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A hormone is a chemical released by one or more cells that affects cells in other parts of the organism. Only a small amount of hormone is required to alter cell metabolism. It is essentially a chemical messenger that transports a signal from one cell to another.
Helsinn, Mundipharma sign distribution and license agreement for anamorelin

Helsinn, Mundipharma sign distribution and license agreement for anamorelin

Helsinn, a Swiss Group focused on building quality cancer care, and Mundipharma, today announce that they have entered into a distribution and license agreement for the exclusive rights to anamorelin in China, Hong Kong and Macao. [More]
Novo Nordisk announces U.S. launch of Novoeight for people living with hemophilia A

Novo Nordisk announces U.S. launch of Novoeight for people living with hemophilia A

Novo Nordisk today announced the company will launch Novoeight (Antihemophilic Factor [Recombinant]) in the United States for people living with hemophilia A. [More]
IV cosyntropin therapy matches EBP in relieving pain from post-dural puncture headache

IV cosyntropin therapy matches EBP in relieving pain from post-dural puncture headache

Intravenous (IV) cosyntropin therapy was equivalent to epidural blood patch (EBP) in relieving pain from post-dural puncture headache (PDPH) with potential for fewer complications and lower costs, data from a randomized, controlled trial showed. [More]
Loyola ophthalmologist recommends specific foods and supplements for healthy vision

Loyola ophthalmologist recommends specific foods and supplements for healthy vision

You may remember your mother telling you to eat your carrots; they are good for your eyes. Well, she was right. "Carrots are actually just one of the many foods, and supplements that contribute to good eye health," says James McDonnell, MD, pediatric ophthalmologist, Loyola University Health System. "In some cases, eyesight can actually be improved depending on what you eat." [More]
Glyxambi for Type 2 diabetes treatment now available by prescription across the U.S.

Glyxambi for Type 2 diabetes treatment now available by prescription across the U.S.

Glyxambi® (empagliflozin/linagliptin) tablets are now available by prescription in many leading chain and independent pharmacies across the U.S., including Walgreens and Rite Aid. [More]
Study explains why generic insulin remains out of reach for diabetes patients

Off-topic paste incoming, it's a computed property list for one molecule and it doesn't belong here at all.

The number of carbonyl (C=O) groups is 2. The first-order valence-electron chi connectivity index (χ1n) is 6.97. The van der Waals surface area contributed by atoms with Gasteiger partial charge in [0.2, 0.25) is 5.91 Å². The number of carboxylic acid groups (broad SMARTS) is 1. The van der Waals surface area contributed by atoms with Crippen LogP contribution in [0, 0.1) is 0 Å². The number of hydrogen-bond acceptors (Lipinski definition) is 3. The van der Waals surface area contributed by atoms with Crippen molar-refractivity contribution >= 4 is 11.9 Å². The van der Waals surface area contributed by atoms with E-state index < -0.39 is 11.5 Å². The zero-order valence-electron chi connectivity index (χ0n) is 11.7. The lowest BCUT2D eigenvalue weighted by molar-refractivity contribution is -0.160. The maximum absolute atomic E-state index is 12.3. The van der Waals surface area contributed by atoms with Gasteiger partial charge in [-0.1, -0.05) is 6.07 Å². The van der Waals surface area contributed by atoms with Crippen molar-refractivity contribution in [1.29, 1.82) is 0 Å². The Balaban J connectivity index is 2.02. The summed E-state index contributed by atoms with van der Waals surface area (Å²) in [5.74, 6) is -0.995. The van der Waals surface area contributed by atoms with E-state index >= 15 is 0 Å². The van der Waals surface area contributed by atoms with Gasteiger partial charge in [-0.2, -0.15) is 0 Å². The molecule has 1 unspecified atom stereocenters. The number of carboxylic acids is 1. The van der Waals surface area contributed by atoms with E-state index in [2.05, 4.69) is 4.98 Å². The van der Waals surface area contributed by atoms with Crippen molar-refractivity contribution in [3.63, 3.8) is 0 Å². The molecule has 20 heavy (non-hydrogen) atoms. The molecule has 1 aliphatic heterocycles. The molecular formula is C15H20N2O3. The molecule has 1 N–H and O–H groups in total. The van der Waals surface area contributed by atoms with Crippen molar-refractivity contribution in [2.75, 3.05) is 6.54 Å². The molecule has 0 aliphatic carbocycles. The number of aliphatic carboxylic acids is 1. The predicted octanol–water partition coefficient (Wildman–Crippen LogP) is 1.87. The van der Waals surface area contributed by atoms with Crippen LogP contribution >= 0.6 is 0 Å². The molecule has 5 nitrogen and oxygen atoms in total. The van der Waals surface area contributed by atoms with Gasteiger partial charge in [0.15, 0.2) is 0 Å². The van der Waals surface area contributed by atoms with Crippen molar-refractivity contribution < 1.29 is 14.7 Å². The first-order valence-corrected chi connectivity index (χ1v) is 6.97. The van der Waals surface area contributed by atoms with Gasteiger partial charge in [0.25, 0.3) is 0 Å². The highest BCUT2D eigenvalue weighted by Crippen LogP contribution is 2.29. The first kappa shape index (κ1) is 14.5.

Study explains why generic insulin remains out of reach for diabetes patients

A generic version of insulin, the lifesaving diabetes drug used by 6 million people in the United States, has never been available in this country because drug companies have made incremental improvements that kept insulin under patent from 1923 to 2014. [More]
Genomic Health presents 11 studies demonstrating value of Oncotype DX breast cancer test

Genomic Health presents 11 studies demonstrating value of Oncotype DX breast cancer test

Genomic Health today announced the presentation of 11 studies with the Oncotype DX breast cancer test at the 14th St. Gallen Breast Cancer Conference in Vienna, Austria. Studies presented include results from a real-life observational study in Ireland demonstrating significant reductions in chemotherapy and resulting cost savings when the test is used in early stage breast cancer. [More]
UConn Health cancer epidemiologist reveals effect of artificial light on health

UConn Health cancer epidemiologist reveals effect of artificial light on health

Modern life, with its preponderance of inadequate exposure to natural light during the day and overexposure to artificial light at night, is not conducive to the body's natural sleep/wake cycle. [More]
New pre-clinical, clinical data for IMBRUVICA to be highlighted at AACR Annual Meeting

New pre-clinical, clinical data for IMBRUVICA to be highlighted at AACR Annual Meeting

Pharmacyclics, Inc. today announced that new pre-clinical and clinical data for ibrutinib (IMBRUVICA) will be highlighted at the 2015 American Association for Cancer Research Annual Meeting to be held April 18 – 22, 2015, in Philadelphia, PA. [More]
Spironolactone drug reduces side effects of corticosteroid-based dermatological creams

Spironolactone drug reduces side effects of corticosteroid-based dermatological creams